The setting: since about 1980, real wages in the US have stagnated or declined across the board. The "growth" of the economy has been based entirely on financial and commodity speculation (stocks, real estate, currency trading, and so on), meaning only people who are already wealthy have access to further wealth. The social standard is still that of the so-called full-time job: a 40-hour work week (not counting commute, lunch and breaks, and heaps of unpaid overtime for salaried employees) with a decent wage and modest benefits. Full-time jobs are, however, the privilege of a relatively small elite of educated, well-connected people, and they're always vulnerable to outsourcing / downsizing / restructuring / further corporate euphemism.

The protagonist: a basically well-meaning and friendly fellow with a lot of degrees and some technical skills.

The challenge: can our tinhorn hero navigate the treacherous waters of postmodern capitalism and arrive at the shoals of a semi-secure "full-time job," having despaired of the larger context improving in the slightest? Will he scale the ice wall of technical certifications armed with the crampons of a mediocre understanding of networking and domain administration, or will he skip from stone to stone across the river of community college education, earning barely enough to keep his family fed (to quote the Beverly Hillbillies theme)?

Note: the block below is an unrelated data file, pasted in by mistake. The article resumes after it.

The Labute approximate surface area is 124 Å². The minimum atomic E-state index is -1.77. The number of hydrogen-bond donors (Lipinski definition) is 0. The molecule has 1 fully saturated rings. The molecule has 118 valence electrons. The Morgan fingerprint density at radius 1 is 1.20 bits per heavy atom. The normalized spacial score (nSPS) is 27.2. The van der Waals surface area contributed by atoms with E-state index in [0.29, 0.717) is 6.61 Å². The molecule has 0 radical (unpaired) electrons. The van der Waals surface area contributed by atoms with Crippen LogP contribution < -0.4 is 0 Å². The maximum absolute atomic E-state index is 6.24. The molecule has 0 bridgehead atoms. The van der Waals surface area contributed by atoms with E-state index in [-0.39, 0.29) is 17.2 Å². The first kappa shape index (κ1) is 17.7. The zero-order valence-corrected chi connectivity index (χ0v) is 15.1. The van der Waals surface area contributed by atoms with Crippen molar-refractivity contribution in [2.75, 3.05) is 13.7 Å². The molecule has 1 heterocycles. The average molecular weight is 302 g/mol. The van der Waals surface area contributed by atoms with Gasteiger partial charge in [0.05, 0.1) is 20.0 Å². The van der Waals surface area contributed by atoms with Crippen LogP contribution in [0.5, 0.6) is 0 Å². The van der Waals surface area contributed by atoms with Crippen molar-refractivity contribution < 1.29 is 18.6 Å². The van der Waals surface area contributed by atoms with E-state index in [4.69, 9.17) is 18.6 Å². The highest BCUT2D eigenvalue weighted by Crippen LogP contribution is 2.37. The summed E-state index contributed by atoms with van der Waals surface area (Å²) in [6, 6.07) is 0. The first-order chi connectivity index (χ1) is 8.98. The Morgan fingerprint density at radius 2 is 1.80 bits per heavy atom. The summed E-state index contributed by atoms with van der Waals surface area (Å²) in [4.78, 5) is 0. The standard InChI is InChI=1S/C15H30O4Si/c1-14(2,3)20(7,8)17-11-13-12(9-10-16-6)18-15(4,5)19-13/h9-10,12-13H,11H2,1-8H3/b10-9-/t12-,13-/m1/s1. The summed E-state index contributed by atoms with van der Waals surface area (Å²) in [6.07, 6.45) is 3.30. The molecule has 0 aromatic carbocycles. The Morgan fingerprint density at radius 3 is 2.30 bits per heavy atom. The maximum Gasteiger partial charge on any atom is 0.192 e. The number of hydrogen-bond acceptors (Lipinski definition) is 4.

Or will his metaphors get even worse?!

Tune in this decade as we find out if the far-off dream of buying a small bungalow in a livable neighborhood of Portland, going on the occasional trip to a nearby spot featuring a river or something, and modern amenities like new socks once in a while are on the horizon!

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